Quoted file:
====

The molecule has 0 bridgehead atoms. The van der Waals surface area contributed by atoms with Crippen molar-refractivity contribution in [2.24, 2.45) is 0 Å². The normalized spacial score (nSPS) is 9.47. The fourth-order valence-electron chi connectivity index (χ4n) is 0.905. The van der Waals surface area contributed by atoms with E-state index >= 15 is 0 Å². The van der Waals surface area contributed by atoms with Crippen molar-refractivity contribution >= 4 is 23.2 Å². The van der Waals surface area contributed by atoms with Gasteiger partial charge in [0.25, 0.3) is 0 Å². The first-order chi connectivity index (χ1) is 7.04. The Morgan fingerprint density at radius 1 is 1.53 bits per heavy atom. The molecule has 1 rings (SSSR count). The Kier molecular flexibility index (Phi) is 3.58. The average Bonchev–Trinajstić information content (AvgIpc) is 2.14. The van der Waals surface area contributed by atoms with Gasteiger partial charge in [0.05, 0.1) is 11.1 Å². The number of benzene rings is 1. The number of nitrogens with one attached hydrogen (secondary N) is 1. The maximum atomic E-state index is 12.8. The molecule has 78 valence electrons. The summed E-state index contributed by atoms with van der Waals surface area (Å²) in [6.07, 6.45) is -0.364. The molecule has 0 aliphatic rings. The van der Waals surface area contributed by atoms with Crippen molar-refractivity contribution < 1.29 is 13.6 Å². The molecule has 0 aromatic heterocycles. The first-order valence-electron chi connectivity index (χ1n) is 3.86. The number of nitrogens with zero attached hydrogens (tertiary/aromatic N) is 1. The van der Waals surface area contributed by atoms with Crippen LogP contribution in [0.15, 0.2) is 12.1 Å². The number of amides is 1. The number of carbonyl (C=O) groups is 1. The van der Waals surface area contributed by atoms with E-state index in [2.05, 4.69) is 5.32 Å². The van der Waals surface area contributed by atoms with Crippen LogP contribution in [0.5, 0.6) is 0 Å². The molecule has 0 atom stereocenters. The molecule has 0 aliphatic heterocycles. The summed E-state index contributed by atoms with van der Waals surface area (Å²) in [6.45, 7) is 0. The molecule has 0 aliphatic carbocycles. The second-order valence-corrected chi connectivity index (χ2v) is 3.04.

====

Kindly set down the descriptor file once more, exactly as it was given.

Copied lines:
The molecule has 0 bridgehead atoms. The van der Waals surface area contributed by atoms with Crippen molar-refractivity contribution in [2.24, 2.45) is 0 Å². The normalized spacial score (nSPS) is 9.47. The fourth-order valence-electron chi connectivity index (χ4n) is 0.905. The van der Waals surface area contributed by atoms with E-state index >= 15 is 0 Å². The van der Waals surface area contributed by atoms with Crippen molar-refractivity contribution >= 4 is 23.2 Å². The van der Waals surface area contributed by atoms with Gasteiger partial charge in [0.25, 0.3) is 0 Å². The first-order chi connectivity index (χ1) is 7.04. The Morgan fingerprint density at radius 1 is 1.53 bits per heavy atom. The molecule has 1 rings (SSSR count). The Kier molecular flexibility index (Phi) is 3.58. The average Bonchev–Trinajstić information content (AvgIpc) is 2.14. The van der Waals surface area contributed by atoms with Gasteiger partial charge in [0.05, 0.1) is 11.1 Å². The number of benzene rings is 1. The number of nitrogens with one attached hydrogen (secondary N) is 1. The maximum atomic E-state index is 12.8. The molecule has 78 valence electrons. The summed E-state index contributed by atoms with van der Waals surface area (Å²) in [6.07, 6.45) is -0.364. The molecule has 0 aliphatic rings. The van der Waals surface area contributed by atoms with Crippen molar-refractivity contribution < 1.29 is 13.6 Å². The molecule has 0 aromatic heterocycles. The first-order valence-electron chi connectivity index (χ1n) is 3.86. The number of nitrogens with zero attached hydrogens (tertiary/aromatic N) is 1. The van der Waals surface area contributed by atoms with Crippen LogP contribution in [0.15, 0.2) is 12.1 Å². The number of amides is 1. The number of carbonyl (C=O) groups is 1. The van der Waals surface area contributed by atoms with E-state index in [2.05, 4.69) is 5.32 Å². The van der Waals surface area contributed by atoms with Crippen LogP contribution in [0.5, 0.6) is 0 Å². The molecule has 0 atom stereocenters. The molecule has 0 aliphatic heterocycles. The summed E-state index contributed by atoms with van der Waals surface area (Å²) in [6.45, 7) is 0. The molecule has 0 aliphatic carbocycles. The second-order valence-corrected chi connectivity index (χ2v) is 3.04.